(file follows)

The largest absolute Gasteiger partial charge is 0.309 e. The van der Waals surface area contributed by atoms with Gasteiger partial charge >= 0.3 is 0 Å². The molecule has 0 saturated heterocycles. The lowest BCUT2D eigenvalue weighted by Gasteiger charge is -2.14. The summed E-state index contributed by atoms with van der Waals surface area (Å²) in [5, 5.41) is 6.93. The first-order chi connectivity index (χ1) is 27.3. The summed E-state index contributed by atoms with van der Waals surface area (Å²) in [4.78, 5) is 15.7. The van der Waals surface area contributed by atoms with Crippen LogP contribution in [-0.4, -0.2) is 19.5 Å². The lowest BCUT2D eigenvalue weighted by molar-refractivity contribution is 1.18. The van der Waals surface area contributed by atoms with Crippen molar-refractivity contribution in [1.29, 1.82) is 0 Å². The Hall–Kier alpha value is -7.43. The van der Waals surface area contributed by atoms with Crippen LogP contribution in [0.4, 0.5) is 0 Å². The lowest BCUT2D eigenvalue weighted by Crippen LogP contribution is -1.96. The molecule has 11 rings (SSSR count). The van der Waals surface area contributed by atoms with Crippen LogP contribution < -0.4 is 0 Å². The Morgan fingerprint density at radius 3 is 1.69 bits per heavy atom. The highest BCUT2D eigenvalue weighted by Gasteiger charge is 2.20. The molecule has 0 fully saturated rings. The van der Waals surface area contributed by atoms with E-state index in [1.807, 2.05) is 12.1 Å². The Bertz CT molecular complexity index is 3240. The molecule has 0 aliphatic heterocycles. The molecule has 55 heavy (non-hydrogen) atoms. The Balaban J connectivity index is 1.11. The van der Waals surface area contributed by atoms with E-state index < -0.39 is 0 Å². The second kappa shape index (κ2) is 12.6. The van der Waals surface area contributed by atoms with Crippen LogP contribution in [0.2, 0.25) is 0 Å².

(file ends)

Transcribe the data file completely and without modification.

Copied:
The largest absolute Gasteiger partial charge is 0.309 e. The van der Waals surface area contributed by atoms with Gasteiger partial charge >= 0.3 is 0 Å². The molecule has 0 saturated heterocycles. The lowest BCUT2D eigenvalue weighted by Gasteiger charge is -2.14. The summed E-state index contributed by atoms with van der Waals surface area (Å²) in [5, 5.41) is 6.93. The first-order chi connectivity index (χ1) is 27.3. The summed E-state index contributed by atoms with van der Waals surface area (Å²) in [4.78, 5) is 15.7. The van der Waals surface area contributed by atoms with Crippen LogP contribution in [-0.4, -0.2) is 19.5 Å². The lowest BCUT2D eigenvalue weighted by molar-refractivity contribution is 1.18. The van der Waals surface area contributed by atoms with Crippen molar-refractivity contribution in [1.29, 1.82) is 0 Å². The Hall–Kier alpha value is -7.43. The van der Waals surface area contributed by atoms with Crippen LogP contribution in [0.4, 0.5) is 0 Å². The lowest BCUT2D eigenvalue weighted by Crippen LogP contribution is -1.96. The molecule has 11 rings (SSSR count). The van der Waals surface area contributed by atoms with Crippen LogP contribution < -0.4 is 0 Å². The Morgan fingerprint density at radius 3 is 1.69 bits per heavy atom. The highest BCUT2D eigenvalue weighted by Gasteiger charge is 2.20. The molecule has 0 fully saturated rings. The van der Waals surface area contributed by atoms with E-state index in [1.807, 2.05) is 12.1 Å². The Bertz CT molecular complexity index is 3240. The molecule has 0 aliphatic heterocycles. The molecule has 55 heavy (non-hydrogen) atoms. The Balaban J connectivity index is 1.11. The van der Waals surface area contributed by atoms with E-state index < -0.39 is 0 Å². The second kappa shape index (κ2) is 12.6. The van der Waals surface area contributed by atoms with Crippen LogP contribution in [0.2, 0.25) is 0 Å².